Glassing

Elk Hair Caddis…

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Elk Hair Caddis

This has become a nightly routine to sit down and tie several flies after dinner. It is quite enjoyable seeing these flies come to life. Even though they may not be perfect or even border-line good, I have never been more excited to go fish and see how they perform. At this rate, It will be well after Christmas before I return to Arizona and put these flies to water and the anticipation is already killing me…

Update from 2011: As I was looking back over some of my old posts, I was extremely embarrassed over some of these earlier flies. I debated taking down the pictures, but I decided not to. I am not a great fly tier now, but I’m not this bad anymore…

Griffiths Gnat…

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After tying several wooly buggers, it was time to move on and start trying some dry flies. Several suggestions came down and I decided to keep it simple. The Griffiths Gnat is a extremely basic dry fly that is tied similarly to the wooly bugger. Sitting down today, I tied up 4 and by the fourth (bottom left) I felt like I actually knew what I was doing. If you look at the picture, you can see the hackle getting smaller and smaller as I realized I needed to use the smaller feathers. I enjoyed myself immensely and am looking forward to tying again soon and maybe using some of the elk hair.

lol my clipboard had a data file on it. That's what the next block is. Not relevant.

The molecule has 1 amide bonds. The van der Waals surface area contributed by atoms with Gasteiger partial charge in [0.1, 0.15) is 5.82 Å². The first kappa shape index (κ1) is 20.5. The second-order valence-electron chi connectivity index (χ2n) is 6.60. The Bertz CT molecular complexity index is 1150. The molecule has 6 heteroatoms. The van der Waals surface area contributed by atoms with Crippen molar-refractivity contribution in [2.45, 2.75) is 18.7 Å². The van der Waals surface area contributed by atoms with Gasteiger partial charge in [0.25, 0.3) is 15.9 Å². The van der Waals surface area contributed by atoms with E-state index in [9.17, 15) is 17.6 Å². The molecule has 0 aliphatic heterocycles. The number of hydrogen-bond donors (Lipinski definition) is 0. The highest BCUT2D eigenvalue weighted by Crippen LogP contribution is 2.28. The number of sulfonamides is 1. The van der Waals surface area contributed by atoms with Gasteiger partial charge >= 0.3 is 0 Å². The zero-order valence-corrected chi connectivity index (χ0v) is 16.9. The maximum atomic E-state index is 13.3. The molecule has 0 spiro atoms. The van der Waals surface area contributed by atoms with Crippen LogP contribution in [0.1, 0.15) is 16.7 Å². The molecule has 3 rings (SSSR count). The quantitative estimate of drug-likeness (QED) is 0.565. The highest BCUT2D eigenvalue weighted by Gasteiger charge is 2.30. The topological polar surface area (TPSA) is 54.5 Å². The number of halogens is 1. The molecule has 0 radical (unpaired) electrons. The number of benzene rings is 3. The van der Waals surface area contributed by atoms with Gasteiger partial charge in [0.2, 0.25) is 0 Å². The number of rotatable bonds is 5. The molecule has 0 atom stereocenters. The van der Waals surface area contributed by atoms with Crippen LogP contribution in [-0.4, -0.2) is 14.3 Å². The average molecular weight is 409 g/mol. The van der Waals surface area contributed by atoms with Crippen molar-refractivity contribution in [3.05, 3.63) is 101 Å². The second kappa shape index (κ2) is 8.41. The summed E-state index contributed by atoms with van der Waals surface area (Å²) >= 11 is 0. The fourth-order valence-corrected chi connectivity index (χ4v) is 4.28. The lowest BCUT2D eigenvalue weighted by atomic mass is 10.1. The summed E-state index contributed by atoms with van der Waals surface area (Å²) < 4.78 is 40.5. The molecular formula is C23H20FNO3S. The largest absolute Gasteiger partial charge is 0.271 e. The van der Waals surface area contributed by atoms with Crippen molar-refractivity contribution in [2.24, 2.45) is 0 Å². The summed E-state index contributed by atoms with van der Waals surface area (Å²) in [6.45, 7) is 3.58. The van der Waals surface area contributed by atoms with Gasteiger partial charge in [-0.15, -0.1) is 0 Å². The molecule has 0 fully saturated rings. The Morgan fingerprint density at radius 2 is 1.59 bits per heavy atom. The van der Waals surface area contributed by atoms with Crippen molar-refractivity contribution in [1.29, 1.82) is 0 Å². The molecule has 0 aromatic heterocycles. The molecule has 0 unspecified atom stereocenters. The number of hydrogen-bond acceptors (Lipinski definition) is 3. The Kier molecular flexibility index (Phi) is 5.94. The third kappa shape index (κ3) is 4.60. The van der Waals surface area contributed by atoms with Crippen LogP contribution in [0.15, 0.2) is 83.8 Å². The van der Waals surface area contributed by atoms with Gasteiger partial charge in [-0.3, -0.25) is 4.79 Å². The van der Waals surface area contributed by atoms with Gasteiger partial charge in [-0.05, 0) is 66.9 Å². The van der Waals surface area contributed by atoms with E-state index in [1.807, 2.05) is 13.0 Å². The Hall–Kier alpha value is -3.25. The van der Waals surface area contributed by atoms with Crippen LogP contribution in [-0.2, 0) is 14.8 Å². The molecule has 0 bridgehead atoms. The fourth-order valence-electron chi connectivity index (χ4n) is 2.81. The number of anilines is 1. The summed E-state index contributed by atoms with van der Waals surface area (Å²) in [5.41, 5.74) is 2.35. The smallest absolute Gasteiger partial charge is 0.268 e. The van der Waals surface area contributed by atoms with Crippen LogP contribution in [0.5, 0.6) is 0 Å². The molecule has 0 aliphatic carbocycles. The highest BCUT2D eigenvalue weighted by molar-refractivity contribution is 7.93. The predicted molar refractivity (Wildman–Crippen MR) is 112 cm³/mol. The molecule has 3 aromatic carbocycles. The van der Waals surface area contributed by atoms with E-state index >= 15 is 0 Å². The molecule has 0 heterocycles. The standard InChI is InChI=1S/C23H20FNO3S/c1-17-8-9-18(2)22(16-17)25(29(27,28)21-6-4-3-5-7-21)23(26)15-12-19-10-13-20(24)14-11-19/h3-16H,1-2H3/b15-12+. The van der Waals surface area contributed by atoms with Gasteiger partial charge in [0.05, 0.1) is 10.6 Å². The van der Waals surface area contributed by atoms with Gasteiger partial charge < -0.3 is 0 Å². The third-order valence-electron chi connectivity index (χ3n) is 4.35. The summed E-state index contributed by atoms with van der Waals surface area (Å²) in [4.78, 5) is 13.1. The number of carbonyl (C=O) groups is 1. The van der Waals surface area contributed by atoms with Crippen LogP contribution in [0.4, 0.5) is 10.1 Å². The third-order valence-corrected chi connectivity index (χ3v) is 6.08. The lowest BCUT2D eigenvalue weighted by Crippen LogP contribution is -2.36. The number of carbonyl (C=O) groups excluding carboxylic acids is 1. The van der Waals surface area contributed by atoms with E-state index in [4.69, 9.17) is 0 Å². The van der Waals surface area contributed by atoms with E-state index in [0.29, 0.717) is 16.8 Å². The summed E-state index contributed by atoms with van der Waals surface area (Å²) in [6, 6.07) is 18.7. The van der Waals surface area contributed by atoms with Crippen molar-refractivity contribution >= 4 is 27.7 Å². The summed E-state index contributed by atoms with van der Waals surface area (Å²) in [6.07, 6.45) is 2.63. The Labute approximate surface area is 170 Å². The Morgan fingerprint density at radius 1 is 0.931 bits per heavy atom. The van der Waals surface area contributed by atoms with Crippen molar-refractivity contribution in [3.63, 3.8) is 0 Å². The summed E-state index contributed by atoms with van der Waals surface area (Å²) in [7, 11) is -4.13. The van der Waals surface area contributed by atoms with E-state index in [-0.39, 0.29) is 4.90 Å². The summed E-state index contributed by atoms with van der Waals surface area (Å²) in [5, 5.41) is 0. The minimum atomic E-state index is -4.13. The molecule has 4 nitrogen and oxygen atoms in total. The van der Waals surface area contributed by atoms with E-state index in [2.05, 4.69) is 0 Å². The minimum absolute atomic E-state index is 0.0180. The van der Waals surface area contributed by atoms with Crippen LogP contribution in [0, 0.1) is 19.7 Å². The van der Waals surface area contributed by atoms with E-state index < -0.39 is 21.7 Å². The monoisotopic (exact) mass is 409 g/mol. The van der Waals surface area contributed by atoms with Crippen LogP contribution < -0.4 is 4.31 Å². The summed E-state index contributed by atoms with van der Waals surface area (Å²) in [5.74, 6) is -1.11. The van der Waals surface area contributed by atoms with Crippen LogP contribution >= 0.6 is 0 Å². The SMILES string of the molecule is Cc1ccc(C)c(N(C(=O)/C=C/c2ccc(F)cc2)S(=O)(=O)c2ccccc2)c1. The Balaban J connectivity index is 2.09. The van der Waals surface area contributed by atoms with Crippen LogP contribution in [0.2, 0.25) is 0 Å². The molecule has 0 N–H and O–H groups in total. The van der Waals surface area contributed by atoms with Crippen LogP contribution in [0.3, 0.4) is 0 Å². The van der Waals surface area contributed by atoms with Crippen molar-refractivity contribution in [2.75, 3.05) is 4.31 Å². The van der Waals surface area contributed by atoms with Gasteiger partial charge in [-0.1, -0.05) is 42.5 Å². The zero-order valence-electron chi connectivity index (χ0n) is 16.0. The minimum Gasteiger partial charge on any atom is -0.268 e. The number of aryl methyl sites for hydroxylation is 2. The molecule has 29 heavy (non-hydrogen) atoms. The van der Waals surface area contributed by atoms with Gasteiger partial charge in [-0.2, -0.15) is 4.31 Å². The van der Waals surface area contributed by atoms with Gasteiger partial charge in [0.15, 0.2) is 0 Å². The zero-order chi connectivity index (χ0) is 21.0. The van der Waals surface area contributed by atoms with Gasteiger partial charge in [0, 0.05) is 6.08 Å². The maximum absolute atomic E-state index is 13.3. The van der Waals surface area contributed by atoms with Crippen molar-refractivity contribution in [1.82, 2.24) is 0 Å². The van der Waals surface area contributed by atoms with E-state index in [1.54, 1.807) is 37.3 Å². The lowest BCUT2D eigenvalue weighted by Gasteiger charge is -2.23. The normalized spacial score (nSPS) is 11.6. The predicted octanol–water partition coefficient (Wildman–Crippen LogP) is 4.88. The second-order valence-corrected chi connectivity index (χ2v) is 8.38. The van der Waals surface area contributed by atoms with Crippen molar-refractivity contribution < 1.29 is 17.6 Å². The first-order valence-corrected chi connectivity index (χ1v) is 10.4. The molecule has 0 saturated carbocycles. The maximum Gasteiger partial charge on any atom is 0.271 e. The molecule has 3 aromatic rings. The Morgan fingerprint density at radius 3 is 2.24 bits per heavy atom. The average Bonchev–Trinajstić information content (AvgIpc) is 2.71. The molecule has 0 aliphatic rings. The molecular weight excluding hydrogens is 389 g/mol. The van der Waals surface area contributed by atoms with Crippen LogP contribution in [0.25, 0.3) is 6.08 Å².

Griffith’s Gnat

Salt River…

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Fly Fishing the Salt River

Reports have drifted to my ears that the Salt River is a toxic hole that occasionally is stocked to please local Phoenix fisherman. In my opinion these rumors have always seemed a little harsh and I decided to always wait to pass judgment until I could form my own thoughts. After fishing today, I can appreciate what others have reported. The Salt River is not the finest river in the West. I was amazed by all the garbage and trash littered on the banks. People say that the River is “mobile spring break party” once the temperature heat up and the tubes hit the water, and I can see from the evidence that this is correct. I was disappointed to say the least. I saw several fish rising later in the day to a Blue Wing Olive hatch, but was unsuccessful in hooking a single fish for the few hours I was there. Not the best experience I have ever had.

The Beautiful Scenery

There were several positive things that I did appreciate about the day. Number one, I did not have to wake up at 3:30 to drive two and a half hours to fish.  Number two, I did not freeze my hands off. Typically on the Rim or in Sedona at this time of year, you would have found me huddled in my truck at daylight attempting to tie a fly to tippet with frozen fingers. Number three, because the fishing was subpar, I was able to scout and look at several different areas that I could possibly fish in the future. Number four, I met a really friendly and pleasant fly fisherman on the river who was fishing with his girlfriend(?). Pete stopped by and gave me several different flies to try as well as a bag of elk hair to tie up some different flies in the future. We talked extensively about tying and he invited me to come to a Arizona Fly-casters meeting and tie with some different members. Always nice to meet good people.

New Flies